0
Clinical Investigations: TUBERCULOSIS |

Role of Clinical Judgment in the Application of a Nucleic Acid Amplification Test for the Rapid Diagnosis of Pulmonary Tuberculosis*

T. K. Lim; Amartya Mukhopadhyay; Annie Gough; Kay-Leong Khoo; See-Meng Khoo; Kang-Hoe Lee; Gamini Kumarasinghe
Author and Funding Information

*From the Departments of Medicine (Drs. Lim, Mukhopadhyay, K-L Khoo, S-M Khoo, and Lee) and Microbiology (Drs. Gough and Kumarasinghe), National University Hospital, Singapore.

Correspondence to: T. K. Lim, MBBS, Department of Medicine, National University Hospital, Lower Kent Ridge Rd, Singapore 119074; e-mail: mdclimtk@nus.edu.sg



Chest. 2003;124(3):902-908. doi:10.1378/chest.124.3.902
Text Size: A A A
Published online

Background: Several nucleic acid amplification (NAA) tests for Mycobacterium tuberculosis (MTB) have been licensed for the rapid diagnosis of active pulmonary tuberculosis (PTB) in respiratory secretions. There is uncertainly however regarding the practical application of these tests in clinical decision making.

Objective: To evaluate the utility of the COBAS AMPLICOR assay (Roche Diagnostics; Singapore) for MTB as applied by specialists for the rapid diagnosis of PTB in the routine clinical setting.

Design: A prospective study of consecutive patients suspected of PTB and tested with the AMPLICOR assay under the care of respiratory physicians. The final diagnosis was based on all relevant clinical information after at least 3 months of follow-up. Accuracy of the NAA test was compared with that of the initial expectant treatment. Expectant treatment was based on an integrated approach that incorporated clinical evaluation with results of direct smear and NAA tests.

Results: The incidence of PTB in 168 patients was 32%. The basis for expectant treatment of PTB was positive smear result in 47%, clinical suspicion in 26%, and positive AMPLICOR result in 23%. The sensitivity, specificity, positive predictive value, negative predictive value, and accuracy of the AMPLICOR test were 77%, 100%, 99%, 90%, and 93%, respectively. In comparison, they were 96%, 97%, 94%, 98%, and 97%, respectively, for the integrated clinical approach.

Conclusions: In the rapid diagnosis of PTB, the clinical judgment of specialists augmented the utility of the NAA test: (1) specialists selected patients with high-to-moderate pretest probabilities, (2) they commenced treatment promptly on a positive NAA test result, and (3) they were willing to start treatment in some patients on the basis of high clinical suspicion despite negative smear and negative NAA test results.

Figures in this Article

Sign In to Access Full Content

MEMBER & INDIVIDUAL SUBSCRIBER

Want Access?

NEW TO CHEST?

Become a CHEST member and receive a FREE subscription as a benefit of membership.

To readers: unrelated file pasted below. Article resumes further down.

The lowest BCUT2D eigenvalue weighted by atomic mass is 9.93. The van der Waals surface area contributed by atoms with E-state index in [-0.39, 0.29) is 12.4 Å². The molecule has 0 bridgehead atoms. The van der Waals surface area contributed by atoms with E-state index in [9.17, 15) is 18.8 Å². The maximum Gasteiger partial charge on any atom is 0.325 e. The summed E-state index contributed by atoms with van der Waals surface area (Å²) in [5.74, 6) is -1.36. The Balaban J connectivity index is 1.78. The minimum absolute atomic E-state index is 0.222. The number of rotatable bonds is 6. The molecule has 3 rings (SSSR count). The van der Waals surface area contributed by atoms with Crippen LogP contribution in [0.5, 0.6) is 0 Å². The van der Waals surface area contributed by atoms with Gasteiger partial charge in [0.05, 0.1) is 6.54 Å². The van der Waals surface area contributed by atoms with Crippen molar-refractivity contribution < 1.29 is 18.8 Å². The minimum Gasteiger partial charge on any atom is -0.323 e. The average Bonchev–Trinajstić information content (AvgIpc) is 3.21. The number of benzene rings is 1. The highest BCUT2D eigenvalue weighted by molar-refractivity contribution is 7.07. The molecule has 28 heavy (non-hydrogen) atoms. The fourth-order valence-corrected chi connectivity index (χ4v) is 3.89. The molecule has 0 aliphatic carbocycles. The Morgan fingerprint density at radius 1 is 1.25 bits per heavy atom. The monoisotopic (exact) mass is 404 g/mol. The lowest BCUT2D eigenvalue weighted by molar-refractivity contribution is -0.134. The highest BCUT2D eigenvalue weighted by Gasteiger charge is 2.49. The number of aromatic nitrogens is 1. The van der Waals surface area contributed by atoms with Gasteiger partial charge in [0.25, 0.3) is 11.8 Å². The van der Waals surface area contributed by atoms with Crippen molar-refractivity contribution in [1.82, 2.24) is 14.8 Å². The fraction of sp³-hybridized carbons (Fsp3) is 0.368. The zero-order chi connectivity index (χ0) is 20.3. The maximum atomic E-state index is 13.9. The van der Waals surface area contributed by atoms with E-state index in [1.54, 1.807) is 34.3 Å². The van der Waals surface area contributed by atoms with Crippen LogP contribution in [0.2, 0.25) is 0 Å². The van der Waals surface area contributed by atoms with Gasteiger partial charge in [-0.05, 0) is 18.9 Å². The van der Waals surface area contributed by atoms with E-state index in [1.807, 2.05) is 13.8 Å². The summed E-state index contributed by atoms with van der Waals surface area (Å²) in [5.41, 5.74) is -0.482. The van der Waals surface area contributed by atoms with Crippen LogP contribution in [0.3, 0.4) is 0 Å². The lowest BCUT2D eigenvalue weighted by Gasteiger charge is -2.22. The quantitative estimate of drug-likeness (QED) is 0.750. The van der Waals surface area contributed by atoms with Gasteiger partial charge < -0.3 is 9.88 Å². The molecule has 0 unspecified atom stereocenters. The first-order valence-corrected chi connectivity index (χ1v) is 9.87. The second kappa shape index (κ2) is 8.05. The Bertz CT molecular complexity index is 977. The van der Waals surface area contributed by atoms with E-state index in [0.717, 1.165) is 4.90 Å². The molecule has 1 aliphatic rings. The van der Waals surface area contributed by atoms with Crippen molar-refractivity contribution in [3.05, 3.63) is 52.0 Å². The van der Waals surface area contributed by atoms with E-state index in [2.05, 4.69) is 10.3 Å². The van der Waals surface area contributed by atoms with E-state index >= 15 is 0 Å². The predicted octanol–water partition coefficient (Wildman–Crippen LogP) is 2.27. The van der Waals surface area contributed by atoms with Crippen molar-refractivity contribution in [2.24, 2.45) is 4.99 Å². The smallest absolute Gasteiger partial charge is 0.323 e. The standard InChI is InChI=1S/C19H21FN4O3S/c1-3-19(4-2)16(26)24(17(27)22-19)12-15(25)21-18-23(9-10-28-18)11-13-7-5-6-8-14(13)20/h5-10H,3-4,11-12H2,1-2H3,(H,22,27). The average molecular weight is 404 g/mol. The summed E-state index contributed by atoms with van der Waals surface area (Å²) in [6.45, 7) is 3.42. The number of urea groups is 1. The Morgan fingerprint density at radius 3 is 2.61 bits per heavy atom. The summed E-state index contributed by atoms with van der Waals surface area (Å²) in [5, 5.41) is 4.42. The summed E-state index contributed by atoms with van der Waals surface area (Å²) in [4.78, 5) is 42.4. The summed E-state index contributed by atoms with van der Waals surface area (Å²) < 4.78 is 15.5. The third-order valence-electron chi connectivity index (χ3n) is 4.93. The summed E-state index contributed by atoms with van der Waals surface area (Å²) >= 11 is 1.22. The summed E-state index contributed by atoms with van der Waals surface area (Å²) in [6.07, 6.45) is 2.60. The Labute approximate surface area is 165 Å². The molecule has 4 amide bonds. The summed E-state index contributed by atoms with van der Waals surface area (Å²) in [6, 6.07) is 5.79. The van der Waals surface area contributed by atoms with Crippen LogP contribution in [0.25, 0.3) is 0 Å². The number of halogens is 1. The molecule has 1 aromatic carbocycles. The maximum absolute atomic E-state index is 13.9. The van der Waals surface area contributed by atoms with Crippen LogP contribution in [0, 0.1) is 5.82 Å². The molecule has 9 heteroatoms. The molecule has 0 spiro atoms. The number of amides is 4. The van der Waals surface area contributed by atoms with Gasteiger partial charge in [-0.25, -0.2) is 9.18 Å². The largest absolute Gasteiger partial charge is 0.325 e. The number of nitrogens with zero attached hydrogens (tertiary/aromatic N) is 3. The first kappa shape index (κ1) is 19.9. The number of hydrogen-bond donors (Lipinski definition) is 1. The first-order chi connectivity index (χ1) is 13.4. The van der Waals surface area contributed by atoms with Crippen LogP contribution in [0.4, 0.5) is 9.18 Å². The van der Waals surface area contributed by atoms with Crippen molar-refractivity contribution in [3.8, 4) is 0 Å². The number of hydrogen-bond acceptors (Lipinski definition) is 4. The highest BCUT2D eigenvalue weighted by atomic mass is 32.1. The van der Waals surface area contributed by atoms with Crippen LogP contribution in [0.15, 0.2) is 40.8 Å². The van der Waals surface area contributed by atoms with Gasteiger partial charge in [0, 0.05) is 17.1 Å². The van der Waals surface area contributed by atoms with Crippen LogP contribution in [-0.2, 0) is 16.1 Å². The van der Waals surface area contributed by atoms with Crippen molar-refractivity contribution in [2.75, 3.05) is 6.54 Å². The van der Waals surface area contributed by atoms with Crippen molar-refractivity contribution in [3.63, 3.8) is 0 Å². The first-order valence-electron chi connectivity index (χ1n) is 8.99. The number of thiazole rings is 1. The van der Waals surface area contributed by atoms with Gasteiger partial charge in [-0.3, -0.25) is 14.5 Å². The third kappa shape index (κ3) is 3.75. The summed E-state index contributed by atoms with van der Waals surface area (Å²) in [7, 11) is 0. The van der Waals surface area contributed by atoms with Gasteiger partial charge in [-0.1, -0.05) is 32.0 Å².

Individuals can purchase this article on ScienceDirect.

Individuals can purchase a subscription to the journal.

Individuals can purchase a subscription to the journal or buy individual articles.

Learn more about membership or Purchase a Full Subscription.

INSTITUTIONAL ACCESS

Institutional access is now available through ScienceDirect and can be purchased at myelsevier.com.

Sign In to Access Full Content

MEMBER & INDIVIDUAL SUBSCRIBER

Want Access?

NEW TO CHEST?

Become a CHEST member and receive a FREE subscription as a benefit of membership.

Individuals can purchase this article on ScienceDirect.

Individuals can purchase a subscription to the journal.

Individuals can purchase a subscription to the journal or buy individual articles.

Learn more about membership or Purchase a Full Subscription.

INSTITUTIONAL ACCESS

Institutional access is now available through ScienceDirect and can be purchased at myelsevier.com.

Figures

Tables

References

NOTE:
Citing articles are presented as examples only. In non-demo SCM6 implementation, integration with CrossRef’s "Cited By" API will populate this tab (http://www.crossref.org/citedby.html).

Some tools below are only available to our subscribers or users with an online account.

Sign In to Access Full Content

MEMBER & INDIVIDUAL SUBSCRIBER

Want Access?

NEW TO CHEST?

Become a CHEST member and receive a FREE subscription as a benefit of membership.

Individuals can purchase this article on ScienceDirect.

Individuals can purchase a subscription to the journal.

Individuals can purchase a subscription to the journal or buy individual articles.

Learn more about membership or Purchase a Full Subscription.

INSTITUTIONAL ACCESS

Institutional access is now available through ScienceDirect and can be purchased at myelsevier.com.

Related Content

Customize your page view by dragging & repositioning the boxes below.

Find Similar Articles
CHEST Journal Articles
PubMed Articles
Guidelines
  • CHEST Journal
    Print ISSN: 0012-3692
    Online ISSN: 1931-3543